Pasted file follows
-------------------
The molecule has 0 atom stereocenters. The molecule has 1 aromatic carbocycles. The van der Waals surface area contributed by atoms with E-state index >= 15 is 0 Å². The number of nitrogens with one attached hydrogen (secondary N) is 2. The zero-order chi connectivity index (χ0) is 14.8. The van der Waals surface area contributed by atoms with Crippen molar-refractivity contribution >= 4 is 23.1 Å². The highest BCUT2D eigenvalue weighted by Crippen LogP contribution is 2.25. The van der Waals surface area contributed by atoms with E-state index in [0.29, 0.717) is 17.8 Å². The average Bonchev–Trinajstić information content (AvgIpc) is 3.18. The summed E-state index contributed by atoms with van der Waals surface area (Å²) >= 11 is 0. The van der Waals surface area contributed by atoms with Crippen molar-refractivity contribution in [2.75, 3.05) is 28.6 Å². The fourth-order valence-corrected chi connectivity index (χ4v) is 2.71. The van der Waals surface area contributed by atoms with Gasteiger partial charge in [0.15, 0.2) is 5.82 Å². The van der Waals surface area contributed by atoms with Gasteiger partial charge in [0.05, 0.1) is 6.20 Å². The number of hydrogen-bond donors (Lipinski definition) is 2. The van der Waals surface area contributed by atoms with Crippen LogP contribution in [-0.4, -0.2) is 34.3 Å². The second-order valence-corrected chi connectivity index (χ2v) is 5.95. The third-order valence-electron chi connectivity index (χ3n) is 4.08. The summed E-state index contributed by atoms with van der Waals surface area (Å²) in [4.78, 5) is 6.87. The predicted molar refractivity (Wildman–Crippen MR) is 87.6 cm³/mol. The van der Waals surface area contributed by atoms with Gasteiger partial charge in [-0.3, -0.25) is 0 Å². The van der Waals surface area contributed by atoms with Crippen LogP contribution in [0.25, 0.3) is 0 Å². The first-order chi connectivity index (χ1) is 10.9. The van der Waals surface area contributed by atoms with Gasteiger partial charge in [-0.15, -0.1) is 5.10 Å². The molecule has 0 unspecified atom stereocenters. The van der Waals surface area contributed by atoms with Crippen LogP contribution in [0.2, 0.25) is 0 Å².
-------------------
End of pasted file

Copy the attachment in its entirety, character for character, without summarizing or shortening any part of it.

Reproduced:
The molecule has 0 atom stereocenters. The molecule has 1 aromatic carbocycles. The van der Waals surface area contributed by atoms with E-state index >= 15 is 0 Å². The number of nitrogens with one attached hydrogen (secondary N) is 2. The zero-order chi connectivity index (χ0) is 14.8. The van der Waals surface area contributed by atoms with Crippen molar-refractivity contribution >= 4 is 23.1 Å². The highest BCUT2D eigenvalue weighted by Crippen LogP contribution is 2.25. The van der Waals surface area contributed by atoms with E-state index in [0.29, 0.717) is 17.8 Å². The average Bonchev–Trinajstić information content (AvgIpc) is 3.18. The summed E-state index contributed by atoms with van der Waals surface area (Å²) >= 11 is 0. The van der Waals surface area contributed by atoms with Crippen molar-refractivity contribution in [2.75, 3.05) is 28.6 Å². The fourth-order valence-corrected chi connectivity index (χ4v) is 2.71. The van der Waals surface area contributed by atoms with Gasteiger partial charge in [0.15, 0.2) is 5.82 Å². The van der Waals surface area contributed by atoms with Gasteiger partial charge in [0.05, 0.1) is 6.20 Å². The number of hydrogen-bond donors (Lipinski definition) is 2. The van der Waals surface area contributed by atoms with Crippen LogP contribution in [-0.4, -0.2) is 34.3 Å². The second-order valence-corrected chi connectivity index (χ2v) is 5.95. The third-order valence-electron chi connectivity index (χ3n) is 4.08. The summed E-state index contributed by atoms with van der Waals surface area (Å²) in [4.78, 5) is 6.87. The predicted molar refractivity (Wildman–Crippen MR) is 87.6 cm³/mol. The van der Waals surface area contributed by atoms with Gasteiger partial charge in [-0.3, -0.25) is 0 Å². The van der Waals surface area contributed by atoms with Crippen LogP contribution in [0.25, 0.3) is 0 Å². The first-order chi connectivity index (χ1) is 10.9. The van der Waals surface area contributed by atoms with Gasteiger partial charge in [-0.15, -0.1) is 5.10 Å². The molecule has 0 unspecified atom stereocenters. The van der Waals surface area contributed by atoms with Crippen LogP contribution in [0.2, 0.25) is 0 Å².